Farm Bill 101: The dairy component

Hoard's Dairyman: 

Farm bill 101: The dairy component

Date: 
Wed, 02/12/2014

Dairy portion outlined in Hoard’s Dairyman webinar.

By Patti Hurtgen, Online Media Manager

February 2014 cover slideOne of the earliest discussions on the farm bill took place on Monday, February 10, when Hoard’s Dairyman presented “What does the farm bill mean to dairy?” Farm bill adviser, Scott Brown with the University of Missouri presented the webinar. He’s no stranger to agricultural policy, as Brown has testified in front of both the House and the Senate on dairy issues.

Before the farm bill can be dissected, “forget all that you thought or heard about the farm prior to January 2014,” said Brown.

It has some early components like the Dairy Security Act (DSA), Foundation for the Future (FFTF) and Goodlatte-Scott Amendment, but it has evolved a great deal since then. Producers need to pay attention to the final language and not the early proposals, he stressed.

While Congress passed the farm bill and President Obama signed it last Friday, it’s now up to the United States Department of Agriculture to make the rules based on their interpretation of the farm bill language.

President Obama

Photo courtesy of Laura Moser

The dairy component provides insurance in cases where the gap between milk income and feed costs narrows to the insured level which ranges from $4 to $8. The milk price used is the monthly U.S. All-Milk price and the feed costs are a national monthly feed price based on corn, soybean meal and alfalfa hay. Producers participate by paying a $100 per year enrollment fee. They are automatically registered at the $4 margin coverage, up to 4 million pounds (annual) with no additional payment needed. Higher amounts of insurance and additional production levels will have additional premium costs.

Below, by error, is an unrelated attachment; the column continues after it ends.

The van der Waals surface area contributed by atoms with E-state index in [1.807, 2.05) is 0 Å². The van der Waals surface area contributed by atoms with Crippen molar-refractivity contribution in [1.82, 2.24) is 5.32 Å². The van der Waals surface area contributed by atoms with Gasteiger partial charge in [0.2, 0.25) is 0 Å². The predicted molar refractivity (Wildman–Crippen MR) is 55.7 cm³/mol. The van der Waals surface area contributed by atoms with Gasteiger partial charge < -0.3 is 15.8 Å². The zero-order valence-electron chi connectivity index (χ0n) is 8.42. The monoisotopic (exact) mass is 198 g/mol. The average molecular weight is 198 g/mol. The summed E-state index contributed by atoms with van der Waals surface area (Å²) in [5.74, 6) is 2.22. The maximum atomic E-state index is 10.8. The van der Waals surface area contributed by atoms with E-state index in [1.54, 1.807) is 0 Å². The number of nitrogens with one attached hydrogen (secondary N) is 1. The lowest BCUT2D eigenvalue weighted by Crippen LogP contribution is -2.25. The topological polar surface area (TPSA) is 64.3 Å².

Each herd’s production base will be based on their annual production for 2011, 2012 or 2013, whichever is higher. Herds without a full year of production will have their value extrapolated to generate an annual level or their herd size will take the national production average. The USDA will adjust the base annually, depending on total U.S. milk production growth.

The expected start date is September 1. However, Brown suggests producers will be able to start enrolling this summer at their FSA office. Not all the details have been set by USDA yet, so there is some waiting until all the rules have been established.

Producers have the option to determine the margin amount (up to the $8 level) and the percentage of their production (in 5 percent increments between 25 and 90 percent) they want protected. Level of participation can be altered annually.

Brown’s remarks can be summarized, “The farm bill is a great opportunity for risk management for dairy producers. It will provide a new level of flexibility for them. Each dairy is unique and needs to critically evaluate their level of risk. They need to crunch their financial numbers and strategically decide their level of participation.”

This February webinar is archived and available for viewing. Other past webinars can be found at www.hoards.com/webinars.

If you’d like to learn more about our Webinars or Economics follow these links.

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The author is the online media manager and is responsible for the website, webinars and social media. A graduate of Modesto Junior College and Fresno State, she was raised on a California dairy and frequently blogs on youth programs and consumer issues.

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Next month’s webinar

Garrett Oetzel Garrett Oetzel presents “Cows and their calcium” at noon (Central time) on Monday, March 10. Hypocalcemia (low blood calcium) is an important determinant of fresh cow health and milk production. Recent research has highlighted the negative effects of hypocalcemia: reduced early-lactation milk yield, elevated risk for displaced abomasum and reduced fertility at first service. Measures to control it will be discussed including nutritional approaches and strategic treatments. The March webinar is sponsored by Bio-Vet, Inc.